Current perspectives on the regulation of the Ica operon and biofilm formation in Staphylococcus epidermidis

Paul D. Fey, Luke D. Handke

Research output: Chapter in Book/Report/Conference proceedingChapter

Abstract

Staphylococcus epidermidis is a ubiquitous commensal found on the skin of humans and other mammals. However, due to an increase in invasive medical practices, S. epidermidis has become the most common pathogen isolated from blood in intensive care unit patients in the United States (1,2). The noted increase of S. epidermidis infections in seriously ill patients can be attributed to the ability of this organism to adhere to and form biofilm on the surface of biomaterials, including catheters. The molecular structure of staphylococcal biofilm and the genetics behind its production and regulation have been an active area of research since the early 1980s. This review will focus on loci that have recently been demonstrated to regulate the ica operon, the four gene operon that produces enzymes that synthesize staphylococcal biofilm, or polysaccharide intercellular adhesin (PIA).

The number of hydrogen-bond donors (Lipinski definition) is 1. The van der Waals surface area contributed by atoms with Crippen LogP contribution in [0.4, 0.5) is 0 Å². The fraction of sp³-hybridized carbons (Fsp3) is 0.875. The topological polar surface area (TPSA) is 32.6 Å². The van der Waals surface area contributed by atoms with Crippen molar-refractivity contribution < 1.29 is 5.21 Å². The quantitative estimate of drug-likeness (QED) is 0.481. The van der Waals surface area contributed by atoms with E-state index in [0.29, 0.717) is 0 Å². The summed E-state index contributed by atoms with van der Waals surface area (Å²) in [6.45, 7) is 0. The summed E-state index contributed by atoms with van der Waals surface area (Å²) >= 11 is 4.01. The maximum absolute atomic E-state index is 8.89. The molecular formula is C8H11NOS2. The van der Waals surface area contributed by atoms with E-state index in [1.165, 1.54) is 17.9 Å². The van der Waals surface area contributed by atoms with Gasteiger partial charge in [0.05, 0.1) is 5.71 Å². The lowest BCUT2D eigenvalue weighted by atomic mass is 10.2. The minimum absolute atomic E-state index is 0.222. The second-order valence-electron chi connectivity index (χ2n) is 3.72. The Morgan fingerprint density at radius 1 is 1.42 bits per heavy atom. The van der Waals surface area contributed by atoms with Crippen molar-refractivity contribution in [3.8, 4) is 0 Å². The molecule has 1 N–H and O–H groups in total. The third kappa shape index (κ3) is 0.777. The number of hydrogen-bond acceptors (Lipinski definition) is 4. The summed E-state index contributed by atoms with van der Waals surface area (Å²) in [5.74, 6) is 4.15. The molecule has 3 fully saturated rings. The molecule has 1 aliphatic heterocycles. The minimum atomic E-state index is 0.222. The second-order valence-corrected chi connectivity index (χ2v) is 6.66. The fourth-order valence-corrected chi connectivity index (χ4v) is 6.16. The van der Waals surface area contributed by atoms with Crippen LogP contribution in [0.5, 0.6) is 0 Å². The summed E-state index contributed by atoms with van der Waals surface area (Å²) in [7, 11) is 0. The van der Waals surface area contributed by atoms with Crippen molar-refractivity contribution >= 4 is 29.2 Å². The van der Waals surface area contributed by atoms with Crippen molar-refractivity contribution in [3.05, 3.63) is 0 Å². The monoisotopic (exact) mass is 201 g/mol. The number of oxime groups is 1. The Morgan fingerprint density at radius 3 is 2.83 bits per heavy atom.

Original languageEnglish (US)
Title of host publicationBiofilms, Infection, and Antimicrobial Therapy
PublisherCRC Press
Pages187-203
Number of pages17
ISBN (Electronic)9781420028232
ISBN (Print)9780824726430
StatePublished - Jan 1 2005

ASJC Scopus subject areas

  • Immunology and Microbiology(all)
  • Medicine(all)
  • Chemistry(all)

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    Fey, P. D., & Handke, L. D. (2005). Current perspectives on the regulation of the Ica operon and biofilm formation in Staphylococcus epidermidis. In Biofilms, Infection, and Antimicrobial Therapy (pp. 187-203). CRC Press.